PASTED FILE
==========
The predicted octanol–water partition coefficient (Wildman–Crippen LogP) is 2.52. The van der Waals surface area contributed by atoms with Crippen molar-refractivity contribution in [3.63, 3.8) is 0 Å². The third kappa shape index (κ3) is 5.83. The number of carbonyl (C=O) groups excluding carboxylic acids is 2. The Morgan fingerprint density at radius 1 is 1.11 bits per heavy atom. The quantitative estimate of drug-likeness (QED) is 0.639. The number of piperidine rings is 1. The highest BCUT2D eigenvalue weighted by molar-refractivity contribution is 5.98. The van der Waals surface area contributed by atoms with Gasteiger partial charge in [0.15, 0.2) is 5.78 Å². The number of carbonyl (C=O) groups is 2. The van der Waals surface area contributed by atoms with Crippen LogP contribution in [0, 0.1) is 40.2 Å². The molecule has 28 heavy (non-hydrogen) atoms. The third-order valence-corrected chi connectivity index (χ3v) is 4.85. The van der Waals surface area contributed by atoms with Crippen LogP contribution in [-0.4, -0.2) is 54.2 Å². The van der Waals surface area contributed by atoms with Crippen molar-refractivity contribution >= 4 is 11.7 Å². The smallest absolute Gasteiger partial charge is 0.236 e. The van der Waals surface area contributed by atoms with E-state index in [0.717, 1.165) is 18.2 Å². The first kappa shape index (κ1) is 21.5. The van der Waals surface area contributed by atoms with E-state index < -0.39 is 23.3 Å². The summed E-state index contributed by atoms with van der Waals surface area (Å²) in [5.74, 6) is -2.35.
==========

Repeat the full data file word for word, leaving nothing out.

The predicted octanol–water partition coefficient (Wildman–Crippen LogP) is 2.52. The van der Waals surface area contributed by atoms with Crippen molar-refractivity contribution in [3.63, 3.8) is 0 Å². The third kappa shape index (κ3) is 5.83. The number of carbonyl (C=O) groups excluding carboxylic acids is 2. The Morgan fingerprint density at radius 1 is 1.11 bits per heavy atom. The quantitative estimate of drug-likeness (QED) is 0.639. The number of piperidine rings is 1. The highest BCUT2D eigenvalue weighted by molar-refractivity contribution is 5.98. The van der Waals surface area contributed by atoms with Gasteiger partial charge in [0.15, 0.2) is 5.78 Å². The number of carbonyl (C=O) groups is 2. The van der Waals surface area contributed by atoms with Crippen LogP contribution in [0, 0.1) is 40.2 Å². The molecule has 28 heavy (non-hydrogen) atoms. The third-order valence-corrected chi connectivity index (χ3v) is 4.85. The van der Waals surface area contributed by atoms with Crippen LogP contribution in [-0.4, -0.2) is 54.2 Å². The van der Waals surface area contributed by atoms with Crippen molar-refractivity contribution >= 4 is 11.7 Å². The smallest absolute Gasteiger partial charge is 0.236 e. The van der Waals surface area contributed by atoms with E-state index in [0.717, 1.165) is 18.2 Å². The first kappa shape index (κ1) is 21.5. The van der Waals surface area contributed by atoms with E-state index < -0.39 is 23.3 Å². The summed E-state index contributed by atoms with van der Waals surface area (Å²) in [5.74, 6) is -2.35.